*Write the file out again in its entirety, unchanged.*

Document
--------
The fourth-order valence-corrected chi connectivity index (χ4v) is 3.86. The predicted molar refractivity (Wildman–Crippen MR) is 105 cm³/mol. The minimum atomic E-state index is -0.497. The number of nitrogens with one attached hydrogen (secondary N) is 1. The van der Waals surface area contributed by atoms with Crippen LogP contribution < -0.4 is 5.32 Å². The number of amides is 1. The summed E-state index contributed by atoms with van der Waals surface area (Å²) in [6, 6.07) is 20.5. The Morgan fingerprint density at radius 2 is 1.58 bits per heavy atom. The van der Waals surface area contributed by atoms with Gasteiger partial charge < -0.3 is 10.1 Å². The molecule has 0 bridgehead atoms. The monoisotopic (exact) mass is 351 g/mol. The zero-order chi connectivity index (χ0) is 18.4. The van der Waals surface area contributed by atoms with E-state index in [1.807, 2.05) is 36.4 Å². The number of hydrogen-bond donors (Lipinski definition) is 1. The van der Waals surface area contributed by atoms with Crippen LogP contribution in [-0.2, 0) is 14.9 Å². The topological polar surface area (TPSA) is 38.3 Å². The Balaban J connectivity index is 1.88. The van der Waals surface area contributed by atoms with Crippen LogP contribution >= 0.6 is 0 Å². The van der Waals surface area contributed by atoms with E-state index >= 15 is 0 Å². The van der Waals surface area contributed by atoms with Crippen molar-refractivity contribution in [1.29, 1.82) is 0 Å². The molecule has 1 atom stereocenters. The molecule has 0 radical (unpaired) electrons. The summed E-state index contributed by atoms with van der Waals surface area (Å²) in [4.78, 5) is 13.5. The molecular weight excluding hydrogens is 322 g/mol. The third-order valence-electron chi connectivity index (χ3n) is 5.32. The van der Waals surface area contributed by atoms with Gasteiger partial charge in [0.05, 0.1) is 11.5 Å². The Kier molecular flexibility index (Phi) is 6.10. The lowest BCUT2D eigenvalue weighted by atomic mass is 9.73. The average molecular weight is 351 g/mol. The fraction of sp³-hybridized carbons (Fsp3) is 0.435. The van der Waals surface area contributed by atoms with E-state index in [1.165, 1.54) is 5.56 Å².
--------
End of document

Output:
The fourth-order valence-corrected chi connectivity index (χ4v) is 3.86. The predicted molar refractivity (Wildman–Crippen MR) is 105 cm³/mol. The minimum atomic E-state index is -0.497. The number of nitrogens with one attached hydrogen (secondary N) is 1. The van der Waals surface area contributed by atoms with Crippen LogP contribution < -0.4 is 5.32 Å². The number of amides is 1. The summed E-state index contributed by atoms with van der Waals surface area (Å²) in [6, 6.07) is 20.5. The Morgan fingerprint density at radius 2 is 1.58 bits per heavy atom. The van der Waals surface area contributed by atoms with Gasteiger partial charge < -0.3 is 10.1 Å². The molecule has 0 bridgehead atoms. The monoisotopic (exact) mass is 351 g/mol. The zero-order chi connectivity index (χ0) is 18.4. The van der Waals surface area contributed by atoms with E-state index in [1.807, 2.05) is 36.4 Å². The number of hydrogen-bond donors (Lipinski definition) is 1. The van der Waals surface area contributed by atoms with Crippen LogP contribution in [-0.2, 0) is 14.9 Å². The topological polar surface area (TPSA) is 38.3 Å². The Balaban J connectivity index is 1.88. The van der Waals surface area contributed by atoms with Crippen LogP contribution >= 0.6 is 0 Å². The van der Waals surface area contributed by atoms with E-state index >= 15 is 0 Å². The van der Waals surface area contributed by atoms with Crippen molar-refractivity contribution in [1.29, 1.82) is 0 Å². The molecule has 1 atom stereocenters. The molecule has 0 radical (unpaired) electrons. The summed E-state index contributed by atoms with van der Waals surface area (Å²) in [4.78, 5) is 13.5. The molecular weight excluding hydrogens is 322 g/mol. The third-order valence-electron chi connectivity index (χ3n) is 5.32. The van der Waals surface area contributed by atoms with Gasteiger partial charge in [0.05, 0.1) is 11.5 Å². The Kier molecular flexibility index (Phi) is 6.10. The lowest BCUT2D eigenvalue weighted by atomic mass is 9.73. The average molecular weight is 351 g/mol. The fraction of sp³-hybridized carbons (Fsp3) is 0.435. The van der Waals surface area contributed by atoms with E-state index in [1.165, 1.54) is 5.56 Å².